Tuesday, May 5, 2009

White Rose Trials- Icons of the new Postwar Germany

The trials did not bring the results hoped for as the below quotation points out, which is the true apathy and indifference of the German public which alone allowed the evil of Nazism to arise initially.




QUOTE: Why do German people behave so apathetically in the face of all
these abominable crimes, crimes so unworthy of the human race? ... The German
people slumber on in their dull, stupid sleep and encourage these fascist
criminals....[The German] must evidence not only sympathy; no, much more: a
sense of complicity in guilt....For through his apathetic behaviour he gives
these evil men the opportunity to act as they do.... he himself is to blame for
the fact that it came about at all! Each man wants to be exonerated ....But he
cannot be exonerated; he is guilty, guilty, guilty!... now that we have
recognized [the Nazis] for what they are, it must be the sole and first duty,
the holiest duty of every German to destroy these beasts. (From Leaflet 2)

The second White Rose trial took place on 19 April 1943. Only eleven had
been indicted before this trial. At the last minute, the prosecutor added Traute
Lafrenz (who was considered so dangerous she was to have had a trial all to
Gisela Schertling, and Katharina Schueddekopf. None had an attorney.
One was assigned after the women appeared in court with their
Professor Huber had counted on the good services of his friend,
Justizrat Roder, a high-ranking Nazi. Roder had not bothered to visit Huber
before the trial and had not read Huber's leaflet. Another attorney had carried
out all the pre-trial paperwork. When Roder realized how damning the evidence
was against Huber, he resigned. The junior attorney took over.
initially was to receive the death sentence for funding their operations. His
attorney successfully used the female wiles of Tilly Hahn to convince Freisler
that Grimminger had not known what the money was really being used for.
Grimminger therefore escaped with a sentence of ten years in a
The third White Rose trial was to have taken place on 20 April
1943 (Hitler's birthday), because Freisler anticipated death sentences for
Wilhelm Geyer, Harald Dohrn, Josef Soehngen, and Manfred Eickemeyer. He did not
want too many death sentences at a single trial, and had scheduled those four
for the next day. However, the evidence against them was lost, and the trial was
postponed until 13 July 1943.

At that trial, Gisela Schertling —who had
betrayed most of the friends, even fringe members like Gerhard Feuerle— redeemed
herself by recanting her testimony against all of them. Since Freisler did not
preside over the third trial, the judge acquitted all but Soehngen (who got only
six months in prison) for lack of evidence.
Alexander Schmorell and Kurt
Huber were beheaded on 13 July 1943, and Willi Graf on 12 October 1943.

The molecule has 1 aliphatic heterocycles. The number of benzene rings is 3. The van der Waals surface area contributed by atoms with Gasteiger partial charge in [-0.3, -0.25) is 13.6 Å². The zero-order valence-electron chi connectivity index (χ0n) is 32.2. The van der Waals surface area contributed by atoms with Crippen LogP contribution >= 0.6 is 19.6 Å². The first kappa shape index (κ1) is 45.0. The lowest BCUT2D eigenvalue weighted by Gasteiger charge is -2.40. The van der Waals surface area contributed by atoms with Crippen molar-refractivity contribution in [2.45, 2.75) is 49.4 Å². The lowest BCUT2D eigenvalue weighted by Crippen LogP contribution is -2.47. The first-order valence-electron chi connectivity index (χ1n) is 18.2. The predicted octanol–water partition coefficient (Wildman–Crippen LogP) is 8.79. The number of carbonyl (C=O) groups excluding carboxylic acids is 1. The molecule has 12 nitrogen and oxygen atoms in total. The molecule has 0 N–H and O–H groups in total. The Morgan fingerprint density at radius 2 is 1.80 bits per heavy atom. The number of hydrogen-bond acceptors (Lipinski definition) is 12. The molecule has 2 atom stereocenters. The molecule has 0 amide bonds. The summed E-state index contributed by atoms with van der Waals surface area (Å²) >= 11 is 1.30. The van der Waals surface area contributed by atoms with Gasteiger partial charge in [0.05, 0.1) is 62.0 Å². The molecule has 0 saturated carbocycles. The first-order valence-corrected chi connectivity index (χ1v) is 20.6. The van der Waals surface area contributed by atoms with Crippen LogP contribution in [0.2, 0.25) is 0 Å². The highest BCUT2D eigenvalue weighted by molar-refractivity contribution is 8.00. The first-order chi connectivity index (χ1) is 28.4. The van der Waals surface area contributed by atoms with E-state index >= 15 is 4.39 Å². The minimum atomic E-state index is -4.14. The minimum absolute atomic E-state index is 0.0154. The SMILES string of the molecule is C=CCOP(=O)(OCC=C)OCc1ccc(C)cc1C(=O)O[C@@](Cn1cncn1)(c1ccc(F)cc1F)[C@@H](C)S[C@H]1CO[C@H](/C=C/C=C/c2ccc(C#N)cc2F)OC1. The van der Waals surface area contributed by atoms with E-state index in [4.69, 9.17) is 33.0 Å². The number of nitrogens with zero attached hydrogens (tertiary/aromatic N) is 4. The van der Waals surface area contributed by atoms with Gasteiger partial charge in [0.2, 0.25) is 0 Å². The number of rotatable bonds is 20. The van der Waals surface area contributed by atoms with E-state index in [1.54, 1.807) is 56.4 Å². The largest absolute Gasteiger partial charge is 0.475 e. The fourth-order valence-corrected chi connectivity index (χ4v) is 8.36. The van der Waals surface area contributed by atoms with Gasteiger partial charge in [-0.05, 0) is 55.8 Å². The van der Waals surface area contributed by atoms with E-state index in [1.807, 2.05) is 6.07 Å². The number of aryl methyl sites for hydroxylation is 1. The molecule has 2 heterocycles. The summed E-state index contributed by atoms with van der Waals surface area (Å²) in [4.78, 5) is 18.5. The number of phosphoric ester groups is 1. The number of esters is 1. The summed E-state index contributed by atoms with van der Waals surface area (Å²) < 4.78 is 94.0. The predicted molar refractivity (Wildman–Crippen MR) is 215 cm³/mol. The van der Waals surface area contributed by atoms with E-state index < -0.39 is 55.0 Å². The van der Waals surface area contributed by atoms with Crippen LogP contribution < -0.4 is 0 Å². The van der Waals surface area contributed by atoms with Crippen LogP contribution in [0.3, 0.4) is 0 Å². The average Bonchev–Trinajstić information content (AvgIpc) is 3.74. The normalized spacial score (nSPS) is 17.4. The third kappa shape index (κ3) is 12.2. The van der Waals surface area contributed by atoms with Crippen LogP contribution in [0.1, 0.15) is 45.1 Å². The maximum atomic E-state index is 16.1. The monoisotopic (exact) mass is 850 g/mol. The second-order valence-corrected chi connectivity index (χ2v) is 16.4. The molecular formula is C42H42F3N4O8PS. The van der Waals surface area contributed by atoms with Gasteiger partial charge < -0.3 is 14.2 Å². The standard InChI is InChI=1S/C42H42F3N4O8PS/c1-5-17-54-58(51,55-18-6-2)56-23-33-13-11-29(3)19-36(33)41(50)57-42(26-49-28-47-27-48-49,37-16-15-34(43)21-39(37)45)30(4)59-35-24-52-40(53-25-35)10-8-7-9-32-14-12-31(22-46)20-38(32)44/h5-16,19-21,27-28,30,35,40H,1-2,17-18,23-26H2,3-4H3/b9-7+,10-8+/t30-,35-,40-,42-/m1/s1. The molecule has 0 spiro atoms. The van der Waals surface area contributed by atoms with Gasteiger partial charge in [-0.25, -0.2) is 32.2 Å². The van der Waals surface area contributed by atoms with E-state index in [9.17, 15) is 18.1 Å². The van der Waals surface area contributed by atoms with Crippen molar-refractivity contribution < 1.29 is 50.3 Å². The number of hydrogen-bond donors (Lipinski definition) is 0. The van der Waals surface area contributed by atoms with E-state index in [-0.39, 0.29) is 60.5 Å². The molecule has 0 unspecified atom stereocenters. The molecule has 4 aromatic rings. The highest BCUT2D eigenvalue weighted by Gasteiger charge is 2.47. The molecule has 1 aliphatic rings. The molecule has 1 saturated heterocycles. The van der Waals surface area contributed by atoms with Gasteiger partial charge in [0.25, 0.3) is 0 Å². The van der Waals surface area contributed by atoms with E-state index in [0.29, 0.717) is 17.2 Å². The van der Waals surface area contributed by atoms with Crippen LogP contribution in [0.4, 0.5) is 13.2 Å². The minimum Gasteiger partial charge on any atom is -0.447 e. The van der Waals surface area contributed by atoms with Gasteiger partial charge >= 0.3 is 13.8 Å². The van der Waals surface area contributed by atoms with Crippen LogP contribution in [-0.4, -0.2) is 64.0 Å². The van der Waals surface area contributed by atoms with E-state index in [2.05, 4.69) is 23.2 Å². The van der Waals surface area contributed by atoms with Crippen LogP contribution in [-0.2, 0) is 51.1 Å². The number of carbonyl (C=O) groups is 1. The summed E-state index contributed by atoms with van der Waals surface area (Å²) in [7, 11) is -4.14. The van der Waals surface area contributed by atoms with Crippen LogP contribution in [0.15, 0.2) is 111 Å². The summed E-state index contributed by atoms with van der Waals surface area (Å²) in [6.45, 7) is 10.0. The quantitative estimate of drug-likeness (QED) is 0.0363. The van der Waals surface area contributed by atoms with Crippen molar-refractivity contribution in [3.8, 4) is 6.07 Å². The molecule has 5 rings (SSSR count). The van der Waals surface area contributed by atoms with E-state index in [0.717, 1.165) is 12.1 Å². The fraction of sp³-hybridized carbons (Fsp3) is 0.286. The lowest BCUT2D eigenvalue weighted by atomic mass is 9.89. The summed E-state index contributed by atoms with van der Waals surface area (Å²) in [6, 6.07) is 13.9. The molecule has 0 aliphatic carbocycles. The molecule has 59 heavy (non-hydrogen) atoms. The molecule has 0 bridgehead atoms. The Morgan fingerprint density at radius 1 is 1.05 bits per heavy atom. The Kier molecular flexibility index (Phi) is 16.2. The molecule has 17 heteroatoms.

and colleagues of the White Rose, who had helped in the preparation and
distribution of leaflets and in collecting money for the widow and young
children of Probst, were sentenced to prison terms ranging from six months to
ten years.
Prior to their deaths, several members of the White Rose believed
that their execution would stir university students and other anti-war citizens into activism against
Hitler and the war. Accounts suggest, however, that university students
continued their studies as usual and citizens said nothing, many regarding the
movement as anti-national[citation
]. In fact, after the Scholl/Probst executions, some students
celebrated their deaths[citation
After her release for the sentence handed down on April 19,
Traute Lafrenz was rearrested. She spent the last year of the war in prison.
Trials kept being postponed and moved to different locations because of Allied
air raids.
Her trial was finally set for April 1945, after which she probably
would have been executed. Three days before the trial, however, the Allies
liberated the town where she was held prisoner, thereby saving her life.
White Rose had the last word. Their last leaflet was smuggled to the Allies, who
edited it, and air-dropped millions of copies over Germany. The members of the
White Rose, especially Sophie, became icons of the new post-war Germany.


Official Organisations
Weisse Rose Stiftung (de)
Weisse Rose Institut (de)
White Rose (General)
History is a Weapon Site
Resistance Allemande Site (fr)
22 February 1943 (fr)
Alex & Orthodoxy (de)
Alex - Farewell letters (de)
Alexander Schmorell - Русская Германия (ru)
Christoph Probst - The Catholic Newspaper for Politics, Society, and Culture (de)
Sophie Scholl (+ links)(de)
Hingabe und Verrat (Willi Graf)
< Dr. George Wittenstein (en)
Die Weiße Rose (1982)
IMDB entry
Sophie Scholl - Die Letzten Tagen (2005)
Official Movie Site
Filmportal.de (de)
IMDB entry
The White Rose (2006)
IMDB entry
Der Geist Lebt (1982) BRD documentary - 30 min
Filmwerk.de synopsis (de)
Misc. Links
L'IMPORTANZA DELLA "ROSA BIANCA" PER IL FUTURO DELL'EUROPA - The importance of the White Rose for the future of Europe (it)
La rosa bianca e Guardini - Discorso all'Università di Monaco 12 Iuglio 1958 (it)
German Opera Honours German Resisters
Ricordi della "Rosa Bianca" (it)
Canh hong trang
German Resistance (de)
White Rose
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Friends and Fellow Resistance Fighters
Hans Scholl
Alexander Schmorell
Christoph Probst
Willi Graf
Sophie Scholl
Professor Kurt Huber
Traute Lafrenz
Lilo Ramdohr
Jürgen (George) Wittenstein
Falk Harnack
Susanne Hirzel
Hans Hirzel
Franz J. Müller
Heinrich Guter
Eugen Grimminger
Heinrich Bollinger
Helmut Bauer
Gisela Schertling
Katharina Schüddekopf
Hans Leipelt
Marie-Luise Jahn
Margaretha Rothe
Heinz Kucharski
Reinhold Meyer
Karl Ludwig Schneider
Dr. Kurt Ledien
Bruno Himpkamp
Albert Suhr
Frederick Geussenhainer
Katharina Leipelt
Margaretha Mrosek
Harald Dohrn
White Rose
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